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Discrete Transforms Filter

IP.com Disclosure Number: IPCOM000085665D
Original Publication Date: 1976-May-01
Included in the Prior Art Database: 2005-Mar-02
Document File: 4 page(s) / 70K

Publishing Venue

IBM

Related People

Nussbaumer, H: AUTHOR

Abstract

It is well known that digital filters can be implemented by using discrete transforms. In such approaches the digital filtering process, which is an aperiodic convolution is first transformed into a succession of periodic convolutions by segmenting the signals into blocks and operating via the overlap-save or the overlap-add method. The periodic convolutions are then implemented by taking the transforms (DFT, Fermat, Mersenne) of the signal and tap blocks, multiplying the transformed points and taking the inverse transform of the products.

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Discrete Transforms Filter

It is well known that digital filters can be implemented by using discrete transforms. In such approaches the digital filtering process, which is an aperiodic convolution is first transformed into a succession of periodic convolutions by segmenting the signals into blocks and operating via the overlap-save or the overlap-add method. The periodic convolutions are then implemented by taking the transforms (DFT, Fermat, Mersenne) of the signal and tap blocks, multiplying the transformed points and taking the inverse transform of the products.

In order for this approach to yield significant computation savings, transforms must first be used that can be computed with a minimum of operations. In this respect, the use of the fast Fourier transform has been first proposed. More recently, Mersenne and Fermat transforms have been shown to be very promising for low-cost implementation of digital filters.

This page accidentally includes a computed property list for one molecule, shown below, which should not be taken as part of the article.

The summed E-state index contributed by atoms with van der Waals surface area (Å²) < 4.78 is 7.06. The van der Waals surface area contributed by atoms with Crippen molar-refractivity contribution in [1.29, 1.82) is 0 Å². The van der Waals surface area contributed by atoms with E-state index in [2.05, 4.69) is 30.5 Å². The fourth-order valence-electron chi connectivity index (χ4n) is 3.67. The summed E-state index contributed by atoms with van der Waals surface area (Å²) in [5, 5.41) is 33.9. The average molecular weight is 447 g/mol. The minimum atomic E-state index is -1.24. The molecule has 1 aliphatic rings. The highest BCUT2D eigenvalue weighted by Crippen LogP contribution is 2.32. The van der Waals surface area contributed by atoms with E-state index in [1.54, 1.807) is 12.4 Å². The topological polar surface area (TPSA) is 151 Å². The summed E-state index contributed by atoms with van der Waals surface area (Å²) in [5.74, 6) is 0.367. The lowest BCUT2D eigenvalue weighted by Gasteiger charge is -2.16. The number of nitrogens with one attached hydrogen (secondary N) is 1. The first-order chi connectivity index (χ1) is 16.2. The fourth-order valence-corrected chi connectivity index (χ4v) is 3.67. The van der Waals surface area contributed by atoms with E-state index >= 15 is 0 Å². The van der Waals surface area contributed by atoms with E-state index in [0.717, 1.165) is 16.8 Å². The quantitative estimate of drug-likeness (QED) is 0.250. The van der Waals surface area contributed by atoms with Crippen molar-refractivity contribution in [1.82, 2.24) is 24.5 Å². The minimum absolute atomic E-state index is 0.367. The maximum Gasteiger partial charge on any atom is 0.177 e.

Another way to enhance the computing efficiency of digital filters implemented via discrete transforms, is to improve the process by which the aperiodic convolution is transformed into a succession of periodic convolutions.

The purpose here is to describe an approach that achieves this goal by allowing reduction of the number of transforms required to implement a given filtering process, and by making it possible to operate economically with transforms of shorter length than with the conventional overlap-save and overlap- add approaches. This last point is especially important when Mersenne and Fermat transforms are used, because in that case word length is directly related to transform length.

The overlap methods have one main drawback : the periodic convolution length and, therefore, the transform length is L+N-1 for blocks of data of length N. This means that a lot of computation in evaluating the transforms is wasted for the sole purpose of eliminating interferences between blocks.

This translates into the fact that when computing the transforms, the sequence to be transformed contains either a large number of 0's or redundant information.

Another problem with the two conventional approaches is that for an L taps filter, the optimum block size is L log(2) L. In other words, in order to have good efficiency in segmenting a digital filtering process into circular convolutions, the signal must be segmented into large blocks. However, when Fermat or Mersenne transforms are used, the word length is proportional to transform size. In that case, the designer is faced with the problem of either using large blocks thereby having efficient segmentation but inefficient transforms or the reverse.

To improve this situation, consider an L taps filter with tap values a(o), a(1) ... a(L-1) and an input signal sequence x(n). Now segment the input signal into blocks {x(n)} of length N. N > L.

Now perform the circular convolutions on blocks of length N, the tap blocks being obtained by appending N - L 0's to the L taps values.

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